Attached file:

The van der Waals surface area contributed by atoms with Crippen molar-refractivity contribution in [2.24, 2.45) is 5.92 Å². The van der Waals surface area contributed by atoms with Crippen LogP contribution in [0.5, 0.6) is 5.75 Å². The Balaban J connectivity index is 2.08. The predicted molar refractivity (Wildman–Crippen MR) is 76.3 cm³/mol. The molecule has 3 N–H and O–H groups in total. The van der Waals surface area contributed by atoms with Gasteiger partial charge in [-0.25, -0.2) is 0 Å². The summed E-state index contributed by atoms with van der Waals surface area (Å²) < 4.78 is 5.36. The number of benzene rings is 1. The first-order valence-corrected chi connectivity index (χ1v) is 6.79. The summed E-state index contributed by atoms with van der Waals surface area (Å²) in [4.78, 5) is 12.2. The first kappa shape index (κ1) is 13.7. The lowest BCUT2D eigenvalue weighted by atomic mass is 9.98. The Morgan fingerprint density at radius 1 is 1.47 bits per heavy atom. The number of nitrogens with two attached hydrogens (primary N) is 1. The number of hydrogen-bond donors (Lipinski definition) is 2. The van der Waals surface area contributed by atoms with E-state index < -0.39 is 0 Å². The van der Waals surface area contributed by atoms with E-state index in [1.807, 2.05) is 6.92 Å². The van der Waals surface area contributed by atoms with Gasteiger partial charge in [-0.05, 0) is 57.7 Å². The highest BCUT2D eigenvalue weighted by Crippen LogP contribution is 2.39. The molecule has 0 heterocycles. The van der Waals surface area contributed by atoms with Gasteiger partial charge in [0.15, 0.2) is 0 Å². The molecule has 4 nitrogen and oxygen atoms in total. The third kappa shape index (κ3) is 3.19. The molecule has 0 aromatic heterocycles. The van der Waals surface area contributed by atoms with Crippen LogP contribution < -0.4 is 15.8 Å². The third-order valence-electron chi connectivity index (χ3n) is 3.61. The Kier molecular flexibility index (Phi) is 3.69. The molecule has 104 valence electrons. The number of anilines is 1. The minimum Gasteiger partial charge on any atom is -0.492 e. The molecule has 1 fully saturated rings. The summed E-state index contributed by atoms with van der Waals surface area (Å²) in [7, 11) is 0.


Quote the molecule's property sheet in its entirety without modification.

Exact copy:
The van der Waals surface area contributed by atoms with Crippen molar-refractivity contribution in [2.24, 2.45) is 5.92 Å². The van der Waals surface area contributed by atoms with Crippen LogP contribution in [0.5, 0.6) is 5.75 Å². The Balaban J connectivity index is 2.08. The predicted molar refractivity (Wildman–Crippen MR) is 76.3 cm³/mol. The molecule has 3 N–H and O–H groups in total. The van der Waals surface area contributed by atoms with Gasteiger partial charge in [-0.25, -0.2) is 0 Å². The summed E-state index contributed by atoms with van der Waals surface area (Å²) < 4.78 is 5.36. The number of benzene rings is 1. The first-order valence-corrected chi connectivity index (χ1v) is 6.79. The summed E-state index contributed by atoms with van der Waals surface area (Å²) in [4.78, 5) is 12.2. The first kappa shape index (κ1) is 13.7. The lowest BCUT2D eigenvalue weighted by atomic mass is 9.98. The Morgan fingerprint density at radius 1 is 1.47 bits per heavy atom. The number of nitrogens with two attached hydrogens (primary N) is 1. The number of hydrogen-bond donors (Lipinski definition) is 2. The van der Waals surface area contributed by atoms with E-state index < -0.39 is 0 Å². The van der Waals surface area contributed by atoms with E-state index in [1.807, 2.05) is 6.92 Å². The van der Waals surface area contributed by atoms with Gasteiger partial charge in [-0.05, 0) is 57.7 Å². The highest BCUT2D eigenvalue weighted by Crippen LogP contribution is 2.39. The molecule has 0 heterocycles. The van der Waals surface area contributed by atoms with Gasteiger partial charge in [0.15, 0.2) is 0 Å². The molecule has 4 nitrogen and oxygen atoms in total. The third kappa shape index (κ3) is 3.19. The molecule has 0 aromatic heterocycles. The van der Waals surface area contributed by atoms with Crippen LogP contribution < -0.4 is 15.8 Å². The third-order valence-electron chi connectivity index (χ3n) is 3.61. The Kier molecular flexibility index (Phi) is 3.69. The molecule has 104 valence electrons. The number of anilines is 1. The minimum Gasteiger partial charge on any atom is -0.492 e. The molecule has 1 fully saturated rings. The summed E-state index contributed by atoms with van der Waals surface area (Å²) in [7, 11) is 0.